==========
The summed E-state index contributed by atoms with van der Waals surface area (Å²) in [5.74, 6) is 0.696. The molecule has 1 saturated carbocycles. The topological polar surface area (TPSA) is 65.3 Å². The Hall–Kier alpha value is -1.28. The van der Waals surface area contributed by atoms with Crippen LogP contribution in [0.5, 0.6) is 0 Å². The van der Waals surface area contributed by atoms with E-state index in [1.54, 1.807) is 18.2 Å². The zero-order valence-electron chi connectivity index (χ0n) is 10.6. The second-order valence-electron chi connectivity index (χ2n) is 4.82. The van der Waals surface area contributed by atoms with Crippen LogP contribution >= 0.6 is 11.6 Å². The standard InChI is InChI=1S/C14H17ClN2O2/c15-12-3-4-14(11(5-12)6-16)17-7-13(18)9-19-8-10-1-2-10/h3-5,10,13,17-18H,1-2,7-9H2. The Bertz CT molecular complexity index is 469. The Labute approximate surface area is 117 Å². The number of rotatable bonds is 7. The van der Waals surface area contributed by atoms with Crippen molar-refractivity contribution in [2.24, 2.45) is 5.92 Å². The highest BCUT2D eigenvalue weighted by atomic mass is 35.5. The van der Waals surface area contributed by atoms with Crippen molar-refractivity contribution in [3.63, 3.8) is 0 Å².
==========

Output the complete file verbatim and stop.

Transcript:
The summed E-state index contributed by atoms with van der Waals surface area (Å²) in [5.74, 6) is 0.696. The molecule has 1 saturated carbocycles. The topological polar surface area (TPSA) is 65.3 Å². The Hall–Kier alpha value is -1.28. The van der Waals surface area contributed by atoms with Crippen LogP contribution in [0.5, 0.6) is 0 Å². The van der Waals surface area contributed by atoms with E-state index in [1.54, 1.807) is 18.2 Å². The zero-order valence-electron chi connectivity index (χ0n) is 10.6. The second-order valence-electron chi connectivity index (χ2n) is 4.82. The van der Waals surface area contributed by atoms with Crippen LogP contribution >= 0.6 is 11.6 Å². The standard InChI is InChI=1S/C14H17ClN2O2/c15-12-3-4-14(11(5-12)6-16)17-7-13(18)9-19-8-10-1-2-10/h3-5,10,13,17-18H,1-2,7-9H2. The Bertz CT molecular complexity index is 469. The Labute approximate surface area is 117 Å². The number of rotatable bonds is 7. The van der Waals surface area contributed by atoms with Crippen molar-refractivity contribution in [2.24, 2.45) is 5.92 Å². The highest BCUT2D eigenvalue weighted by atomic mass is 35.5. The van der Waals surface area contributed by atoms with Crippen molar-refractivity contribution in [3.63, 3.8) is 0 Å².